Authors: Kelleway, Jeffrey J.; Saintilan, Neil; Macreadie, Peter I.; Ralph, Peter J.
Brief summary of the paper: Although coastal vegetated ecosystems are widely recognised as important sites of long-term carbon (C) storage, substantial spatial variability exists in quantifications of these ‘blue C’ stocks.
To better understand the factors behind this variability we investigate the relative importance of geomorphic and vegetation attributes to variability in the belowground C stocks of saltmarshes in New South Wales (NSW), southeast Australia. Based on the analysis of over 140 sediment cores, we report mean C stocks in the surface metre of sediments (mean ± SE = 164.45 ± 8.74 Mg C ha−1) comparable to global datasets. Depth-integrated stocks (0–100 cm) were more than two times higher in fluvial (226.09 ± 12.37 Mg C ha−1) relative to marine (104.54 ± 7.11) geomorphic sites, but did not vary overall between rush and non-rush vegetation structures.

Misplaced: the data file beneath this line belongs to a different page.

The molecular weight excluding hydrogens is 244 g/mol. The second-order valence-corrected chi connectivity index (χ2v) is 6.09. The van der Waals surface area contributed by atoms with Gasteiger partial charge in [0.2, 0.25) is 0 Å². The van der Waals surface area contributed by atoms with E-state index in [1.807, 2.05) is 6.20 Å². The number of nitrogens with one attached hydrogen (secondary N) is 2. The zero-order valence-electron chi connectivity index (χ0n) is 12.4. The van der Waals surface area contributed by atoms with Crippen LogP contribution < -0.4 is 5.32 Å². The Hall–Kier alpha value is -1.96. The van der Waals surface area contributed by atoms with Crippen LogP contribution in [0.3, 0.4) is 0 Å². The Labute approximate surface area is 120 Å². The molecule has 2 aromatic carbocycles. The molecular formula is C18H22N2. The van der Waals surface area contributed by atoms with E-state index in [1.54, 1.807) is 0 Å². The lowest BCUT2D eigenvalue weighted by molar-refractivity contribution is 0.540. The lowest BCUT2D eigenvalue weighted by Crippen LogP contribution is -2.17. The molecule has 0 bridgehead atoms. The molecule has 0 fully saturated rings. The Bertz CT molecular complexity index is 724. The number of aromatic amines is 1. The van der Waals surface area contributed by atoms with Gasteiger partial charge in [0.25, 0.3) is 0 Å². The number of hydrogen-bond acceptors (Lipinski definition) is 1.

More specifically, sediment grain size was a key predictor of C density, which we attribute to the enhanced C preservation capacity of fine sediments and/or the input of stable allochthonous C to predominantly fine-grained, fluvial sites. Although C density decreased significantly with sediment depth in both geomorphic settings, the importance of deep C varied substantially between study sites.
Despite modest spatial coverage, NSW saltmarshes currently hold approximately 1.2 million tonnes of C in the surface metre of sediment, although more C may have been returned to the atmosphere through habitat loss over the past approximately 200 years.
Our findings highlight the suitability of using sedimentary classification to predict blue C hotspots for targeted conservation and management activities to reverse this trend.